Tax bill on its way to conference committee, but not without a hiccup

Winners and losers of the Senate tax bill
Winners and losers of the Senate tax bill

    JUST WATCHED

    Winners and losers of the Senate tax bill

MUST WATCH

Winners and losers of the Senate tax bill 02:37

Story highlights

  • The Senate and the House each passed their own version of a tax bill
  • Most of the work of the conference committee will happen in private negotiations

(CNN)Republicans have celebrated since Saturday the passage of their tax bill through the Senate, but on Monday night some key GOP members were thinking of another measure -- one to keep the federal government funded -- when they threatened to vote against a routine step to send the tax plan to a conference committee.

Senate Republicans passed their tax bill in the early hours of Saturday morning and now Republicans across the Capitol are bracing themselves for their next challenge: conference -- and even that step looked at least for a few moments Monday evening to be in jeopardy.
    The House of Representatives formally voted 222-192 Monday night to go to conference committee on the tax bill, where it will work to iron out key differences between its bill and the Senate's. The House later Monday evening appointed the conferees, the select lawmakers tasked with trying to deliver the reconciled tax bill to President Donald Trump's desk before Christmas.
    The office of House Speaker Paul Ryan, R-Wisconsin, said he had named as conferees GOP Reps. Kevin Brady of Texas, Devin Nunes of California, Peter Roskam of Illinois, Diane Black of Tennessee, Kristi Noem of South Dakota, Rob Bishop of Utah, Don Young of Alaska, Greg Walden of Oregon and John Shimkus of Illinois.
    House Minority Leader Nancy Pelosi, D-California, announced her choices as Democratic Reps. Richard Neal of Massachusetts, Sander Levin of Michigan, Lloyd Doggett of Texas, Raúl Grijalva of Arizona and Kathy Castor of Florida.
    There had been some unexpected drama earlier on what was a routine vote. The vote was tied for a period as some Republicans made a show of their displeasure with plans to implement a two-week continuing resolution to fund the government beyond the current deadline scheduled for Friday.
    Republican leaders have said their plan will extend government funding until December 22, while some members of the conservative House Freedom Caucus wanted to keep funding going until the end of December so as not to vote right before Christmas. After some negotiating, several members changed their votes to yeses, which allowed the bill to pass, though no apparent promises have been made to Freedom Caucus members. Other Republicans were livid with the caucus, with Rep. Tom Rooney of Florida saying he had no idea how you would vote against going to conference on a tax bill you just supported.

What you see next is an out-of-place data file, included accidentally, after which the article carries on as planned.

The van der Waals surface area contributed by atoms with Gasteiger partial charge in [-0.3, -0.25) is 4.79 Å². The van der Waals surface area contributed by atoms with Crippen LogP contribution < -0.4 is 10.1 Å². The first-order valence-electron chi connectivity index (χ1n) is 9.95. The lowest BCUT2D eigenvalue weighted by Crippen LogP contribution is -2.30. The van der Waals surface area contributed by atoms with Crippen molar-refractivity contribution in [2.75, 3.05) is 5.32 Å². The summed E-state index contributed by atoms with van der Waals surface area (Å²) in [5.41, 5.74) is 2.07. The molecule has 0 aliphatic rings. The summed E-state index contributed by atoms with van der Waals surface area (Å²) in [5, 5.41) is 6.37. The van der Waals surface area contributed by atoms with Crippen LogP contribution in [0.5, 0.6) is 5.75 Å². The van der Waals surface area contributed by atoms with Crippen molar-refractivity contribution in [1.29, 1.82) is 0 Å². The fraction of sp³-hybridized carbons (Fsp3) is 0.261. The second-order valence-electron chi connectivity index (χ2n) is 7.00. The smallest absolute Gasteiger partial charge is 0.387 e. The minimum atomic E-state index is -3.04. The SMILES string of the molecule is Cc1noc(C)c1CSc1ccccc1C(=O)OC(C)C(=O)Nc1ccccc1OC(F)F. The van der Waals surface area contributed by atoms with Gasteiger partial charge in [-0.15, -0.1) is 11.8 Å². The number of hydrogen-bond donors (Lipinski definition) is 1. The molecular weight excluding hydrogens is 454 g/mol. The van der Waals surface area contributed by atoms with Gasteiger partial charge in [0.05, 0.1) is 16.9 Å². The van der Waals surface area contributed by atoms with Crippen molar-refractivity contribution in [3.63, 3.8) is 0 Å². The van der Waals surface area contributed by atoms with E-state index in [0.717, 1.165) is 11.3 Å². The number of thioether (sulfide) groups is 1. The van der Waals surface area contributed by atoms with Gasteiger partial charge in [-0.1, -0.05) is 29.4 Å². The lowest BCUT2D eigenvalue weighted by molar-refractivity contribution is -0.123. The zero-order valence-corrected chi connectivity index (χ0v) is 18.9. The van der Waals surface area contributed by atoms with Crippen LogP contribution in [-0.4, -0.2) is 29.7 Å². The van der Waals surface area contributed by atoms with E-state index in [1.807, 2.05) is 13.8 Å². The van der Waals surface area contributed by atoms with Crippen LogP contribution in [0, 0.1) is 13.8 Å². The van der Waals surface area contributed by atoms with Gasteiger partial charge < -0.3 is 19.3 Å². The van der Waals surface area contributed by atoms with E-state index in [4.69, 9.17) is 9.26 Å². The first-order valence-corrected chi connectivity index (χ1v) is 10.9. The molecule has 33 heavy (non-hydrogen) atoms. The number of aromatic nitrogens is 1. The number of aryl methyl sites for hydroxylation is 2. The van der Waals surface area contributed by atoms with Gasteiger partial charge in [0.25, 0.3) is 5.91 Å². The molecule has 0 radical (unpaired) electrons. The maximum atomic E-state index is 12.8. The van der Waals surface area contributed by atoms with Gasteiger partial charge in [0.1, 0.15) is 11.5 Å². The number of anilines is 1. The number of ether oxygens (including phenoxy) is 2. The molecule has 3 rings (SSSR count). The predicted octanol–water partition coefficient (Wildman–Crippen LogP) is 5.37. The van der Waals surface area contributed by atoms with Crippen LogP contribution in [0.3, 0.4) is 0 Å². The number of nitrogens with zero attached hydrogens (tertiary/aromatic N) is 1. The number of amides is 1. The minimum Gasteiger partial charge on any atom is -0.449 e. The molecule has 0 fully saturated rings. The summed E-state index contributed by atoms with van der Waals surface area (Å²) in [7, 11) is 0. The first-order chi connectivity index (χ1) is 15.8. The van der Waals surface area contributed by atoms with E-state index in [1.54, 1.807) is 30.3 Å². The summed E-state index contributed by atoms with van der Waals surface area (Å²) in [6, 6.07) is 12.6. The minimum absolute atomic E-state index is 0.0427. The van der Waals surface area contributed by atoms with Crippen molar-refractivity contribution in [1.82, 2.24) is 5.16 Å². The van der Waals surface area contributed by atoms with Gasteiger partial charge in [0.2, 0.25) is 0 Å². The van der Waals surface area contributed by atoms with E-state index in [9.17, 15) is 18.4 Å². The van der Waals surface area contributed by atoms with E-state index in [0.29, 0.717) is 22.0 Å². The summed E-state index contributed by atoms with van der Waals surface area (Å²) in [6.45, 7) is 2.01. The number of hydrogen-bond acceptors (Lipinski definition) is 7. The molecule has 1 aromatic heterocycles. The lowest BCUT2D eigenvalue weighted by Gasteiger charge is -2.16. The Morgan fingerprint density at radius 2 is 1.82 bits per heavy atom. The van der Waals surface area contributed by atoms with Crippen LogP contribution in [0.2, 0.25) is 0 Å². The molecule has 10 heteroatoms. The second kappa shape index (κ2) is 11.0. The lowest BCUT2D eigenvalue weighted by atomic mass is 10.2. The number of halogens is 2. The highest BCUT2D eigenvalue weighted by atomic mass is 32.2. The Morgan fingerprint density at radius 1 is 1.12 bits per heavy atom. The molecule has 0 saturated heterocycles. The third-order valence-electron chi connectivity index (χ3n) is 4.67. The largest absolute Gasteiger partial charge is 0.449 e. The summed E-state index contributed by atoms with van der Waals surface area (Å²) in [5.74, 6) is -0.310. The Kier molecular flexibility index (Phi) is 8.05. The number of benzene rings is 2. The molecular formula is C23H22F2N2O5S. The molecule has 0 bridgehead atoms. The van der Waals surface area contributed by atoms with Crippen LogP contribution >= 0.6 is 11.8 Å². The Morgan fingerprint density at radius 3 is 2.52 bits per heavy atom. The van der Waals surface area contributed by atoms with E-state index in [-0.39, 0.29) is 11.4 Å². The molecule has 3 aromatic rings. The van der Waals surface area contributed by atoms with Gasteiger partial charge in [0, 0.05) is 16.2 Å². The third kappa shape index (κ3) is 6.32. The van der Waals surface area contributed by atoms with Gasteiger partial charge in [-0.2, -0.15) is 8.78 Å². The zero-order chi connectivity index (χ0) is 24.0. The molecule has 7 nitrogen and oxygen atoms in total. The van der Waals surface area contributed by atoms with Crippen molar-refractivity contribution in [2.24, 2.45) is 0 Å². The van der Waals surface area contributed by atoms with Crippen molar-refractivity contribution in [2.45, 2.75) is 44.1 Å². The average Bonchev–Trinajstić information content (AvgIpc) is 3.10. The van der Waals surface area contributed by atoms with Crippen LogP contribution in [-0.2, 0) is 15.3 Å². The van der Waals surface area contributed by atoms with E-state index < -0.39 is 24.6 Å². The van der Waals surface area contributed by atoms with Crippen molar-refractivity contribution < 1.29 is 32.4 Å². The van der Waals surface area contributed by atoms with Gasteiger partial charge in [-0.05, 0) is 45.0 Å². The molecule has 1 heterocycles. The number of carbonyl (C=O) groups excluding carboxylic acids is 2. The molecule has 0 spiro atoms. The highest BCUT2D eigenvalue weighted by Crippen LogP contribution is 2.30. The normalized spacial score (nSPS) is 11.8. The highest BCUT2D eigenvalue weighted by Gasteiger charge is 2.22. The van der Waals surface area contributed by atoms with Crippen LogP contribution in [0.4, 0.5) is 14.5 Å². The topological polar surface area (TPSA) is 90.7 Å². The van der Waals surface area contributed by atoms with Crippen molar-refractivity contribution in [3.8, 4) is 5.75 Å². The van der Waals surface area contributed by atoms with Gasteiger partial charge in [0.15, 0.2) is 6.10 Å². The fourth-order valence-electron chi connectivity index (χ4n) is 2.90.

Republicans have a big job ahead of them as major differences remain between the Senate and House tax bills. For one, the Senate bill repeals the individual mandate, which requires individuals to buy health insurance or face a fine. The House bill did not repeal it. The Senate bill also kept intact the alternative minimum tax, which the House repealed. The Senate also sunset tax cuts for individuals, something the House bill kept permanent.
    The broad contours of the two bills remain the same, but the regional differences that complicated the tax bill as it moved through the House and Senate are also likely to pop up again in conference. For example, northeast and California Republicans have advocated to restore more state and local tax deductions than are currently in the two chambers' bills. And Republicans in both the House and Senate have argued that larger tax breaks should be given to so-called pass through businesses.
    Most of the work of the conference committee will happen in private negotiations between leadership and committee staff as they tackle one of the most challenging aspects of the negotiations: ensuring that the bill meets special Senate rules. Under reconciliation -- the process that gives Republicans the ability to pass their bill with just 51 votes in the Senate -- Republicans cannot produce a bill that adds to the deficit after 10 years.
    Senate Majority Leader Mitch McConnell will also appoint conferees. The Senate is expected to vote to go to conference later this week.
    This story has been updated and will continue to update with additional developments.